Aman Project started in 2017 with a shelter in Istanbul that provided a home and training opportunities for LGBTIQ+ refugees from the region. Today, the project supports the LGBTIQ+ community by providing direct emergency assistance for rent, food, and medicine, and offers help with asylum applications in third countries. They raise funds to support LGBTIQ+ in the earthquake zone. In addition, LGBTIQ+ in need of emergency assistance can contact them through their website: https://www.amanproject.org
RomaniGodi is an initiative founded in 2022 to support the Roma population in Turkey. It is currently raising funds to provide for Roma families especially in the greater Hatay area especially for clothing, food, sanitation needs and shelter: https://chuffed.org
The White Helmets, also known as Syrian Civil Defence, is the only organised search and rescue mission in north-western Syria, an area that is outside the control of the regime in Damascus. Formed in 2012 and made up of more than 2.900 volunteers, the organisation is known for its rescue missions following bombings in the war-torn region. Since the earthquake, they have been working tirelessly in 45 communities to recover trapped people, as international aid has yet to reach the area. The White Helmets need fuel and heavy equipment for the recovery effort and, of course, support: https://www.whitehelmets.org/en/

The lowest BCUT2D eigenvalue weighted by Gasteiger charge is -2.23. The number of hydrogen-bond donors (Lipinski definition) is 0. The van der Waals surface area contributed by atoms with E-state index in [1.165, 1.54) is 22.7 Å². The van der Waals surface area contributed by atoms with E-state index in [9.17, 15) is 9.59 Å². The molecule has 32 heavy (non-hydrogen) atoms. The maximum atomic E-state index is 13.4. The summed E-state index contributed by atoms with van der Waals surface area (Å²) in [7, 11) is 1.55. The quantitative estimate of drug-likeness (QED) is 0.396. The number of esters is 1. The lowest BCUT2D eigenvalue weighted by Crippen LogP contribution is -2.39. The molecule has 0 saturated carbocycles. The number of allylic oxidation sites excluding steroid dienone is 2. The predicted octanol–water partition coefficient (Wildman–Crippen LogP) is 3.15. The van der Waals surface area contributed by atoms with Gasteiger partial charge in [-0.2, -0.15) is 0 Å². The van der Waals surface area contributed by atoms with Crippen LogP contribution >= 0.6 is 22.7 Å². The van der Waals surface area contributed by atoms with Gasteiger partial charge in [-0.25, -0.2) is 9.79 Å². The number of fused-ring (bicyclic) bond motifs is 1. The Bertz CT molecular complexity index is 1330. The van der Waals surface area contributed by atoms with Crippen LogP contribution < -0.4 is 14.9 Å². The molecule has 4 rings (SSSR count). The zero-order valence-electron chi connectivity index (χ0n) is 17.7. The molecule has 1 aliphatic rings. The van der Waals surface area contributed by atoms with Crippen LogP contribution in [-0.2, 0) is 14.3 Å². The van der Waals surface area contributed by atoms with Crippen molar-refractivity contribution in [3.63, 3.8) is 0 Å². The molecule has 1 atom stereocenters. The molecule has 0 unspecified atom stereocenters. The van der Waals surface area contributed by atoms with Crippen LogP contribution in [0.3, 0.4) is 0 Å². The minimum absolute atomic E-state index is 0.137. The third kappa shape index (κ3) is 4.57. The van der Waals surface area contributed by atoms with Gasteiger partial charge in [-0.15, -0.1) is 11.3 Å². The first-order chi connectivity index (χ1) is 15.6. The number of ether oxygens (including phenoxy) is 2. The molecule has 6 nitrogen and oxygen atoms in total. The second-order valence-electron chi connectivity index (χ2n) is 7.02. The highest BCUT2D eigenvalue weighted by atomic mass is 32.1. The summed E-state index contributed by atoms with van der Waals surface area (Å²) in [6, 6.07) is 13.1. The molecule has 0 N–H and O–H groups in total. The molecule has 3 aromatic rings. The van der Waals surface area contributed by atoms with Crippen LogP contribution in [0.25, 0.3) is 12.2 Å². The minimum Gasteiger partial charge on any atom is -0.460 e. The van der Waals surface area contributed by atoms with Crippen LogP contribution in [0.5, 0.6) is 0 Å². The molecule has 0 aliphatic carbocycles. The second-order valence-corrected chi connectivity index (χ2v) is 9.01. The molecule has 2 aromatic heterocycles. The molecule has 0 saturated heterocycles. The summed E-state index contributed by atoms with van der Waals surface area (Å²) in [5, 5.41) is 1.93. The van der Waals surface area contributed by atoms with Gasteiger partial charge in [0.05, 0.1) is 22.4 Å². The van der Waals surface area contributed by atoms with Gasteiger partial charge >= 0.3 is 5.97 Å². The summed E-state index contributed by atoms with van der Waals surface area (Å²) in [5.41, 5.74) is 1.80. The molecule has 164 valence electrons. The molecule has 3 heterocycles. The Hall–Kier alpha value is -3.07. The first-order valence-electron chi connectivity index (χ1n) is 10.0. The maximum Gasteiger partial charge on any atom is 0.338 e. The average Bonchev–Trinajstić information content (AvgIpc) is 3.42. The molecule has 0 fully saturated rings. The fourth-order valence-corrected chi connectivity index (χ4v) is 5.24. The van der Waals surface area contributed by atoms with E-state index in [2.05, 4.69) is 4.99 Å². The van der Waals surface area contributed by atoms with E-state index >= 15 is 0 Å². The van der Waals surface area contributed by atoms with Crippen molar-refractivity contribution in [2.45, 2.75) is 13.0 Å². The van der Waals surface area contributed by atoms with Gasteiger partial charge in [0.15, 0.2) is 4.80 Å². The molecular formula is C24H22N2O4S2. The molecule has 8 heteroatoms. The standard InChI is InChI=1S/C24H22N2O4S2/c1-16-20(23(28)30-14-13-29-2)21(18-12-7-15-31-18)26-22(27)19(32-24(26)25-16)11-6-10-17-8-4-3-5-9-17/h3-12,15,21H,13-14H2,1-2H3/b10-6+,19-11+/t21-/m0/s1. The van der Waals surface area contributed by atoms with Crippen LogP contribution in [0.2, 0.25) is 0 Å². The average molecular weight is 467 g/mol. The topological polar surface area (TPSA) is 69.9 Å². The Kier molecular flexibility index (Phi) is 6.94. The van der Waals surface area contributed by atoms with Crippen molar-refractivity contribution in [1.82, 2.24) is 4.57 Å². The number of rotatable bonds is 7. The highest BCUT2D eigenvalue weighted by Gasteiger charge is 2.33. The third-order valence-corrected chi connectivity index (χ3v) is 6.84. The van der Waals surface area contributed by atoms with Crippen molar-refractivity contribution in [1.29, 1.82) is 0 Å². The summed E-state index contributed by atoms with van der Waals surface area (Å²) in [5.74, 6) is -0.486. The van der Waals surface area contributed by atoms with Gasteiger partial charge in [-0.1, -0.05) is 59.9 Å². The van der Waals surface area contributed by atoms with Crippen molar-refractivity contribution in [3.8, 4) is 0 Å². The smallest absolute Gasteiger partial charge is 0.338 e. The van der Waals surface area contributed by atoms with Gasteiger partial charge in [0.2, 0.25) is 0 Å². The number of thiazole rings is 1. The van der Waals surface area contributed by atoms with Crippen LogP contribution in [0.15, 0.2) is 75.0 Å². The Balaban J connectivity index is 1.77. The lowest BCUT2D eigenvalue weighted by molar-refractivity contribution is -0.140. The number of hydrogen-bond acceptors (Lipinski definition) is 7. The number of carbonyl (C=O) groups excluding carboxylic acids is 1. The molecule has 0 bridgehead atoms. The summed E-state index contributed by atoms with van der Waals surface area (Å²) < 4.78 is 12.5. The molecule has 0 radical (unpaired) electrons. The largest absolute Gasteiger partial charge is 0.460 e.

Molham Team is an organisation founded in 2012 by Syrian students to support their fellow Syrians with essentials such as food, shelter and medicine. Meanwhile, Molham Team is an established NGO in Turkey with 300 volunteers and 70 employees, which is now providing food and shelter to earthquake survivors who have lost their homes during the crisis. It works in areas outside the control of the Syrian regime: https://molhamteam.com/en/wecan
Basmeh & Zeitouneh is a Syrian organisation that works mainly with Syrian refugees in neighbouring countries and is active in various areas such as basic humanitarian needs, education and strengthening civil society. Their fundraiser, set up because of the earthquake, aims to support their team in southern Turkey, where many Syrian refugees live and have been affected by the earthquake. They are equipping survivors with blankets to protect them from the cold, and getting involved in rescue and shelter efforts. https://justgiving.com
Women Now for Development is a Syrian women's rights organisation that runs centres where women learn, receive psychological counselling, and receive mutual support. These centres are located, among other places, in the area affected by the earthquake, and thus the courageous staff members themselves and their families, but also especially the women they otherwise help, have been severely affected. Women for Women is an international NGO that is now helping to raise funds for the Syrian partners and thus to help directly and in an uncomplicated way: https://support.womenforwomen.org
This article was first published in German on boell.de.
This article first appeared here: eu.boell.org